I was in São Paulo, Brazil, where my family lives for 10 days. The very first day I got there, I went to the mall with my sister to look for a coat for my 5-year old. After trying out some clothes and shoes, it was time to go.
My daughter didn´t want to put her shoes on, she wanted to be barefoot. I let her.
My sister tells me horrified: ¨You are not going to let her walk barefoot here, she can´t!¨
¨Why not? The floors here are almost cleaner than in my house¨.
I hope she doesn´t step on something disgusting, I couldn´t see anything on that floor dangerous.
Then my sister said: ¨If she does it, then my daughter will imitate her¨.
Fair enough, her 3-year old could do it and I was afraid of my sister´s reaction, so I took my kid aside and told her: ¨Please, put your shoes on, otherwise your cousin will copy you and her mom doesn´t let her¨. Luckily, she cooperated.
When my daughter was 2,5 years old, I had the same argument with a boyfriend.
We were in Santiago, Chile and it was my daughter´s first time using closed shoes. We went out one morning and she took them off. I tried to make her wear them, we were in the street, but she wouldn´t and so I let her (Santiago’s streets downtown are amazingly clean, not that I was comfortable with it, I just saw there was no point in forbidding it).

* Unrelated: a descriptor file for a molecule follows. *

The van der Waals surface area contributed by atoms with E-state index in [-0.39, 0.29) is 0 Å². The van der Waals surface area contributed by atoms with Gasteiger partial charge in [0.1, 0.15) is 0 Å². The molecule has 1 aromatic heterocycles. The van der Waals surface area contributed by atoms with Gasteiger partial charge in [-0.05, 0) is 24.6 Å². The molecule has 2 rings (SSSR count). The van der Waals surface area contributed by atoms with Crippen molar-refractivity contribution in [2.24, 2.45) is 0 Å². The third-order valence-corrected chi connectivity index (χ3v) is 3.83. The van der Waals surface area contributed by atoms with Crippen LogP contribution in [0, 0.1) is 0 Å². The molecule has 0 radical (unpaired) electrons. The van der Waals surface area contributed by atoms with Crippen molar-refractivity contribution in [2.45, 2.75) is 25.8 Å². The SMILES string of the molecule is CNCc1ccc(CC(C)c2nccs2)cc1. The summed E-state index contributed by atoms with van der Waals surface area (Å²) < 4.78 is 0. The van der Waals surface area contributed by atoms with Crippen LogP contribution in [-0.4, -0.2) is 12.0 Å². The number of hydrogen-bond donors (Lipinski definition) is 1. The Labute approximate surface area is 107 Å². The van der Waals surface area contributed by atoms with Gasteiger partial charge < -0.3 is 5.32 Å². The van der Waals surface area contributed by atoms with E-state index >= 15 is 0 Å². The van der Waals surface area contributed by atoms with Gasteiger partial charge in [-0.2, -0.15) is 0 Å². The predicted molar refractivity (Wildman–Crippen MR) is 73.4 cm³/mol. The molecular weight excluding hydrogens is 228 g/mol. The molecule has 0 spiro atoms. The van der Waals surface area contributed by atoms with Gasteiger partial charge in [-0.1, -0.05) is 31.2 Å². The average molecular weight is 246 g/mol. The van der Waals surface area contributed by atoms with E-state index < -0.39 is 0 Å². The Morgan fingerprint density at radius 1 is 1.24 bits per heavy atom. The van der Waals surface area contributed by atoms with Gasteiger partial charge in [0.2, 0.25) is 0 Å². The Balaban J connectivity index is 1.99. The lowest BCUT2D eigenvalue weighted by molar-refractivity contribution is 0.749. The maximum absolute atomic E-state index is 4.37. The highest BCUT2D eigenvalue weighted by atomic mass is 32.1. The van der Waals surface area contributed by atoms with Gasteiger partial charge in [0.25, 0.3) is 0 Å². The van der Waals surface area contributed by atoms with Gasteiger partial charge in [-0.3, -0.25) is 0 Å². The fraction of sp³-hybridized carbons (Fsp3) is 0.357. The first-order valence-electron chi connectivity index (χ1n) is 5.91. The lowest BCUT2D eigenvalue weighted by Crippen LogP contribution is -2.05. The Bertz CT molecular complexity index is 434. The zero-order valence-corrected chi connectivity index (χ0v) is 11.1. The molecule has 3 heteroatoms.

My boyfriend went crazy about it. He wanted me to make her use her shoes. He couldn´t imagine a child walking barefoot in the city. We argued and I told him he could try to convince her himself. He didn´t.
We were on our way to a Montessori kindergarten, where my daughter would go for a month and the teacher was fine with it. It wasn´t a problem that Luísa was the only barefoot child in the group and when I picked her up, she was wearing her shoes and didn´t complain about using them anymore.
In both situations, it was cold. I was bothered about the cold. But heck, I know my daughter won´t be feeling cold for long before she herself decides to be warm.
I think that both my sister and my boyfriend were more concerned about what people would think than in any danger of walking barefoot (even though believing it was all about safety and health).
Maybe they were also worried that if I let her do it, then she will feel that she can do anything else (as in any type of breaking rules that she can think of. Is it really a bad thing?)
There are other expected behaviors in our society that I´m more worried about breaking than in following. I wish that more kids were allowed to walk barefoot or to decide on things that concern their own bodies more often.
São Paulo: 20 million people, 7 million cars
¨Put your coat on¨, for instance.
I say that to my daughter, but in more like a hope that she will do what would make me feel good about how she is dressed.
She often says no. And I remind her that I have the coat if she wants it later (wich she takes, later). Lately, I´ve been thinking that reminding her that I have the coat is so silly, because she can see that I have it.
People around me told me to make her have her coat on at times. I felt bad saying what seemed so simple: ¨If she feels cold, she will put her coat on¨.
So many useless fights go on every day with our children around absurd things like guessing that they are cold, when they are not, or doing what everybody else is doing.